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except a number of Negro slaves. These degraded beings, with that admirable spirit of benevolence which bis conduct in maturer years uniformly displayed, he emancipated; and in the twenty-third year of his age, as he more than once informed the Compiler of this Memoir, found himself five bundred pounds worse than nothing.

The fortune of Mr. Lettsom was henceforth, therefore, solely to be obtained as a Medical Practitioner; and so strenuous were his endeavours, and so extensive was his practice in Tortola, where he settled, that, in a very short time, he was enabled to return to Europe; and to visit the great medical schools of Paris, Edinburgh, and Leyden, at the latter of which Universities he took the degree of M. D. * on the 20th of June 1769. To complete his education, he visited, besides Paris, most of the places of resort for the relief of invalids abroad; as Spa, in Westphalia, Aix la Chapelle, and various others.-When he went to Paris, among other honourable recommendations, he carried one from Dr. Benjamin Franklin to M. Jaques Barbeu Dubourg*. He was afterwards introduced to the celebrated Macquer, Le Roi, and other characters conspicuous at that period, with whom he continued to correspond till their decease.—After this circuit, he repaired to London, where he finally settled, with the undeviating friendship of his old guardian, and of his brother Dr. John Fothergill, whose Life he afterwards published as a tribute of gratitude and respect.

Under such patronage, with a mind richly stored with science, matured by reflection, improved by early and dear-bought experience, success was insured; and its fruits were displayed, not in a fastidious conduct and ostentatious parade, but in active schemes for the relief of the distressed poor,

* See some notices of his Thesis, p. 678.

† Dr. Lettsom published the Life of his friend Dubourg, in the First Volume of Memoirs of the Medical ociety of London. 2 U


and numerous charitable institutions to mitigate pain and repel disease. Many of these originated with himself; and, of those that were planned by others, several received from him considerable improvement, and all his active support.

In many instances he fostered genius, cherished science, and expanded the circle of the Arts, in periods of individual and national distress; and his purse, equally with his pen, was devoted to their cause.

Medicine and Botany were particularly indebted to his zealous researches. Foreigners of talents and merit ever found an hospitable reception under his roof; and he constantly corresponded with the Literati of eminence both in Europe and America *.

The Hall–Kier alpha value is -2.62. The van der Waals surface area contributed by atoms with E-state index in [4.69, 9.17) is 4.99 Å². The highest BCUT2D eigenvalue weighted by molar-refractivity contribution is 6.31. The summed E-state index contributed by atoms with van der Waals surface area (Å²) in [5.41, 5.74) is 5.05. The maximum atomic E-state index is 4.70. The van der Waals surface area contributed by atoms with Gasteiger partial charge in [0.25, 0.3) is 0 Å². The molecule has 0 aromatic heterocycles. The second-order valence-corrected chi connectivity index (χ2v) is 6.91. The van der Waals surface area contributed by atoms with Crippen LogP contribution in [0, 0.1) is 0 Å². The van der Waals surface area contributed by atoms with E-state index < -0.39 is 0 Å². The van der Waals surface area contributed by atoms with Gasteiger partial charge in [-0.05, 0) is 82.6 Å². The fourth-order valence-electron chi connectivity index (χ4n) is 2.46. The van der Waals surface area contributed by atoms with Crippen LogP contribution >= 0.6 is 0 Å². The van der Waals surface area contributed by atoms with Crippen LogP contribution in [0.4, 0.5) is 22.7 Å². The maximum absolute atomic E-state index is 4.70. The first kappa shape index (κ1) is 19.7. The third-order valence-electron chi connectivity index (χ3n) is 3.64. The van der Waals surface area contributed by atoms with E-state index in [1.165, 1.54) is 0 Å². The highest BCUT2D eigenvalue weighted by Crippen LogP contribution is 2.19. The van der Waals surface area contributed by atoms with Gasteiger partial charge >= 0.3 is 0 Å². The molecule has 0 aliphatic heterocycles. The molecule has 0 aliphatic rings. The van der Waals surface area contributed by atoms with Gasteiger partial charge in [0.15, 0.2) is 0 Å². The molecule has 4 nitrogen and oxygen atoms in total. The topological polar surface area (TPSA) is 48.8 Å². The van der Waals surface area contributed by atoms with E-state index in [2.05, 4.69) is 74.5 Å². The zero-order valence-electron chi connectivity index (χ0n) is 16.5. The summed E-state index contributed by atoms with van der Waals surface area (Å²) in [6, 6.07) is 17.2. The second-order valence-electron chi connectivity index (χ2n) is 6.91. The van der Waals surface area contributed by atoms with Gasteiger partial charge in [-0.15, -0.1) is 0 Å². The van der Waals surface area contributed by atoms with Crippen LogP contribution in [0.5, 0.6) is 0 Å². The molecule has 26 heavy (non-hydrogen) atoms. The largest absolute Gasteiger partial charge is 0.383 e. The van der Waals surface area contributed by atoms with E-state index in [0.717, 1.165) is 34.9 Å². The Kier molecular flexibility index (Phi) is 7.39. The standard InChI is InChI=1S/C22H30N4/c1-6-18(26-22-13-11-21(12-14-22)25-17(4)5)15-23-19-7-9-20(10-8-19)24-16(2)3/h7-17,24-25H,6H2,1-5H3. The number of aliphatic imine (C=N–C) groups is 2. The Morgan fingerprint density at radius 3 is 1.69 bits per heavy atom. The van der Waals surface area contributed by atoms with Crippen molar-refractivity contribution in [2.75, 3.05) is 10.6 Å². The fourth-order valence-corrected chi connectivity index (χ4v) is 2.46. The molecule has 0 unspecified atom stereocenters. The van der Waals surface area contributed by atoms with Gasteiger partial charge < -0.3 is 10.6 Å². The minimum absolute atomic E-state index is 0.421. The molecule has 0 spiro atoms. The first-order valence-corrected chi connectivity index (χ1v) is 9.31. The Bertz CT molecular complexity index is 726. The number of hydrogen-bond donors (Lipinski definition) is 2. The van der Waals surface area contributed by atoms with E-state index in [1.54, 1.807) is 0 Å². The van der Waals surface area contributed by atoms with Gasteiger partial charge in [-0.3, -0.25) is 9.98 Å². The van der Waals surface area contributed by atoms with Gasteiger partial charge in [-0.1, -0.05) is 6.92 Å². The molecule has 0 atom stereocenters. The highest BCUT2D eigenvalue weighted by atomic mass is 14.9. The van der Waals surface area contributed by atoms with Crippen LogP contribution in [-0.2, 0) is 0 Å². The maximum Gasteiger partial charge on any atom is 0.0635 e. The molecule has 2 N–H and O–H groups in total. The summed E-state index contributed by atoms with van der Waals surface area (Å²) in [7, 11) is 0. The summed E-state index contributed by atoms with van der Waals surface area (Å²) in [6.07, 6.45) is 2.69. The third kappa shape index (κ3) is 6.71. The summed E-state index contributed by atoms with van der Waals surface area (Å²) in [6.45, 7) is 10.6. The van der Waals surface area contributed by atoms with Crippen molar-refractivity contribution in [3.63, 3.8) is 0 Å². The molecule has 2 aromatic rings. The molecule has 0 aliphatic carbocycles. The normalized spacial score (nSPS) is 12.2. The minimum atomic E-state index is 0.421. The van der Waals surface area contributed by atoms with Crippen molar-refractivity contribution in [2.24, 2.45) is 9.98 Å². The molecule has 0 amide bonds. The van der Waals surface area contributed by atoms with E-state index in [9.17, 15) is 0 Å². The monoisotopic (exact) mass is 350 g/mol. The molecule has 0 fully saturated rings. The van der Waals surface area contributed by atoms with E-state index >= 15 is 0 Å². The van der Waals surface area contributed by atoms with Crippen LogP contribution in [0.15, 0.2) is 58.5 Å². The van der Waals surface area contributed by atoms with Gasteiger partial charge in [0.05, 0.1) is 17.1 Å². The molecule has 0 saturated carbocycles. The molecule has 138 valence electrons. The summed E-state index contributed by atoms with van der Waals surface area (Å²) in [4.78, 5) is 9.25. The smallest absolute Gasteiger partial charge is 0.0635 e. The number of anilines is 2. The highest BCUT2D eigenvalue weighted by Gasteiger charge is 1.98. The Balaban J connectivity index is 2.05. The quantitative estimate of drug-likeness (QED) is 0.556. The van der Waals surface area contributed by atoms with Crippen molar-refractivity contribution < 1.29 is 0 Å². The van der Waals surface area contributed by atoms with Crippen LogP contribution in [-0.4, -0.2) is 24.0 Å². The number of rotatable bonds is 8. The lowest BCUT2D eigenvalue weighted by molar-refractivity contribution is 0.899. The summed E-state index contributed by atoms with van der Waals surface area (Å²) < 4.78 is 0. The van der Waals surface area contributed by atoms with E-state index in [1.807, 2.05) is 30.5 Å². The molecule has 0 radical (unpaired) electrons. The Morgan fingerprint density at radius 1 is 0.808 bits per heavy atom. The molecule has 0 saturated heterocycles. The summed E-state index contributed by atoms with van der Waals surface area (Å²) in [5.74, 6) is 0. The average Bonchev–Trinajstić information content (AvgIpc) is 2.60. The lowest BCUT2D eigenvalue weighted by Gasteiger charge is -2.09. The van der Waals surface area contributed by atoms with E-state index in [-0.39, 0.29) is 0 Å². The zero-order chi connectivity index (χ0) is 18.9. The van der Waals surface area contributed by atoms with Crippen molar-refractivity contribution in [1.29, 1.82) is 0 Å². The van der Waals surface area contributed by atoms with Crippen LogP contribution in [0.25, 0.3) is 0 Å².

* His intimate friend Mr. T. J. Pettigrew observes,

“ Among these Correspondents, several of whom are now numbered with the dead, may be found many names deservedly ranking high as men of Science, Literature, and Benevolence.

“ In the first class may be enumerated the great Linnæus, the Swedish Naturalist;— Baron Haller, of Switzerland, the greatest Physiologist that ever existed ;-Dr. Erasmus Darwin, the celebrated author of Zoonomia, Phytologia, &c.—Dr. William Cullen, of Edinburgh ;-Dr. William Hunter, whose splendid Museum is attached to the University of Glasgow ;-Dr. Zimmerman, the first Physician to his Majesty at Hanover, and the author of the well-known Essays on Solitude, National Pride, &c.;-Dr. Alexander Russell, the author of the History of Aleppo, &c.;-Dr. William Cuming, of Dorchester;—Dr. George Cleghorn, the Professor of Anatomy in the University of Dublin, and who published on the Diseases of Minorca ;-Dr. Edward Jenner, to whom the world is indebted for the discovery and application of that inestimable blessing the Cow Pock, as a security against that most dreadful of diseases, the Small Pox;-the ingenious Dr. John Haygarth, of Bath ;-—Sir Gilbert Blane, Bart., Physician to His Royal Highness the Prince Regent;-Dr. Hope, the Professor of Botany; Dr. Andrew Duncan, Senior, the Professor of the Institutions of Medicine; Dr. A. Hamilton, the Professor of Midwifery; and Dr. Francis Home, the Professor of Materia Medica, in the University of Edinburgh ;-Dr. James Johnstone, of Worcester, who published some Medical and Phr. siological Essays of great value ;-Dr. Bardsley, of Manchester; -Dr. Cheston, of Gloucester ;-Dr. James Currie, of Liverpool; -Dr. William Falconer, of Bath, the author of a Dissertation on the Influence of the Passions upon the Disorders of the Body, &c.;-Dr. Dixon, of Whitehaven ;-Dr. Renatus Desgenettes,